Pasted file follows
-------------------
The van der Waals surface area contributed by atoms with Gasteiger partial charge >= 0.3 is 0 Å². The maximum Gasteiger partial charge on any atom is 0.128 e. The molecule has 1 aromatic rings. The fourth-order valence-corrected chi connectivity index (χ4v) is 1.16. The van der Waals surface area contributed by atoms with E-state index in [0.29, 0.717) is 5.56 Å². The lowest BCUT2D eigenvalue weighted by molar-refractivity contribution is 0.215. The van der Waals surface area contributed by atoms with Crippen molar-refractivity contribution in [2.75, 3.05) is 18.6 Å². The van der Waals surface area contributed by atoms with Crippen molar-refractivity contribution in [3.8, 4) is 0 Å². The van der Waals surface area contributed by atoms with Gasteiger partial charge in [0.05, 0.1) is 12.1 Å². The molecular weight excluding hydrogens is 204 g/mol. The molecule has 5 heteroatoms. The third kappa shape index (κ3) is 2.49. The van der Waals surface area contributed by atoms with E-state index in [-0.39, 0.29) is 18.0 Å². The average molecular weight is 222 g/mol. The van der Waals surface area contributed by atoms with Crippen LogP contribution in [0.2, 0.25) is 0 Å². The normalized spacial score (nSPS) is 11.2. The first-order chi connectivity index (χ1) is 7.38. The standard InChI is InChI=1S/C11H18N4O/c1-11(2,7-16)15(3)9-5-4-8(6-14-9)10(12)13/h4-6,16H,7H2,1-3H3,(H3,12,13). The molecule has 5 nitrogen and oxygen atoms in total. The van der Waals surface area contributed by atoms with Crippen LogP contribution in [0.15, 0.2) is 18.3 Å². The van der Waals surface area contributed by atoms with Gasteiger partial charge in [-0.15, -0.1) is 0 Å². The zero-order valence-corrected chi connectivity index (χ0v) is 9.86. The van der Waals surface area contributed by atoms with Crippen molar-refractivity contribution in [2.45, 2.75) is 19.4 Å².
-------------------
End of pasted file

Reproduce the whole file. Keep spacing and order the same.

The van der Waals surface area contributed by atoms with Gasteiger partial charge >= 0.3 is 0 Å². The maximum Gasteiger partial charge on any atom is 0.128 e. The molecule has 1 aromatic rings. The fourth-order valence-corrected chi connectivity index (χ4v) is 1.16. The van der Waals surface area contributed by atoms with E-state index in [0.29, 0.717) is 5.56 Å². The lowest BCUT2D eigenvalue weighted by molar-refractivity contribution is 0.215. The van der Waals surface area contributed by atoms with Crippen molar-refractivity contribution in [2.75, 3.05) is 18.6 Å². The van der Waals surface area contributed by atoms with Crippen molar-refractivity contribution in [3.8, 4) is 0 Å². The van der Waals surface area contributed by atoms with Gasteiger partial charge in [0.05, 0.1) is 12.1 Å². The molecular weight excluding hydrogens is 204 g/mol. The molecule has 5 heteroatoms. The third kappa shape index (κ3) is 2.49. The van der Waals surface area contributed by atoms with E-state index in [-0.39, 0.29) is 18.0 Å². The average molecular weight is 222 g/mol. The van der Waals surface area contributed by atoms with Crippen LogP contribution in [0.2, 0.25) is 0 Å². The normalized spacial score (nSPS) is 11.2. The first-order chi connectivity index (χ1) is 7.38. The standard InChI is InChI=1S/C11H18N4O/c1-11(2,7-16)15(3)9-5-4-8(6-14-9)10(12)13/h4-6,16H,7H2,1-3H3,(H3,12,13). The molecule has 5 nitrogen and oxygen atoms in total. The van der Waals surface area contributed by atoms with Crippen LogP contribution in [0.15, 0.2) is 18.3 Å². The van der Waals surface area contributed by atoms with Gasteiger partial charge in [-0.15, -0.1) is 0 Å². The zero-order valence-corrected chi connectivity index (χ0v) is 9.86. The van der Waals surface area contributed by atoms with Crippen molar-refractivity contribution in [2.45, 2.75) is 19.4 Å².